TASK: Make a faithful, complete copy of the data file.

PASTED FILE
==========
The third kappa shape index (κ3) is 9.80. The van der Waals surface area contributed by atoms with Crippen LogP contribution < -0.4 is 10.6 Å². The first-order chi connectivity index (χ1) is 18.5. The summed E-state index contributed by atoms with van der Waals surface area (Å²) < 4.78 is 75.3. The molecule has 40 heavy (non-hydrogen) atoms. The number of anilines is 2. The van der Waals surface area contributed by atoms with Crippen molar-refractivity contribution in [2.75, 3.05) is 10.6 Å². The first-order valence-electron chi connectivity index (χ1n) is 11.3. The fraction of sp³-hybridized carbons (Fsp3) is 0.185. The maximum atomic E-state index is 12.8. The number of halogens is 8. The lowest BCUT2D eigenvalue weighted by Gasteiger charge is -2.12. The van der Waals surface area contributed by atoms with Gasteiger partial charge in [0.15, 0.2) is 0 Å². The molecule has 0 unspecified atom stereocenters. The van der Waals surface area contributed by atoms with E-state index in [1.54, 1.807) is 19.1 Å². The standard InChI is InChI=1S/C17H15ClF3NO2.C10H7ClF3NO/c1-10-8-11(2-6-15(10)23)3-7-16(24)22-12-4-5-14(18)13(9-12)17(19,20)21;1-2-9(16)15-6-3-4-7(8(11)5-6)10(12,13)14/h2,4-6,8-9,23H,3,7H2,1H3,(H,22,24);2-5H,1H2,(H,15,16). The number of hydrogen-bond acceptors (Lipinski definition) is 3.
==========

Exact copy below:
The third kappa shape index (κ3) is 9.80. The van der Waals surface area contributed by atoms with Crippen LogP contribution < -0.4 is 10.6 Å². The first-order chi connectivity index (χ1) is 18.5. The summed E-state index contributed by atoms with van der Waals surface area (Å²) < 4.78 is 75.3. The molecule has 40 heavy (non-hydrogen) atoms. The number of anilines is 2. The van der Waals surface area contributed by atoms with Crippen molar-refractivity contribution in [2.75, 3.05) is 10.6 Å². The first-order valence-electron chi connectivity index (χ1n) is 11.3. The fraction of sp³-hybridized carbons (Fsp3) is 0.185. The maximum atomic E-state index is 12.8. The number of halogens is 8. The lowest BCUT2D eigenvalue weighted by Gasteiger charge is -2.12. The van der Waals surface area contributed by atoms with Gasteiger partial charge in [0.15, 0.2) is 0 Å². The molecule has 0 unspecified atom stereocenters. The van der Waals surface area contributed by atoms with E-state index in [1.54, 1.807) is 19.1 Å². The standard InChI is InChI=1S/C17H15ClF3NO2.C10H7ClF3NO/c1-10-8-11(2-6-15(10)23)3-7-16(24)22-12-4-5-14(18)13(9-12)17(19,20)21;1-2-9(16)15-6-3-4-7(8(11)5-6)10(12,13)14/h2,4-6,8-9,23H,3,7H2,1H3,(H,22,24);2-5H,1H2,(H,15,16). The number of hydrogen-bond acceptors (Lipinski definition) is 3.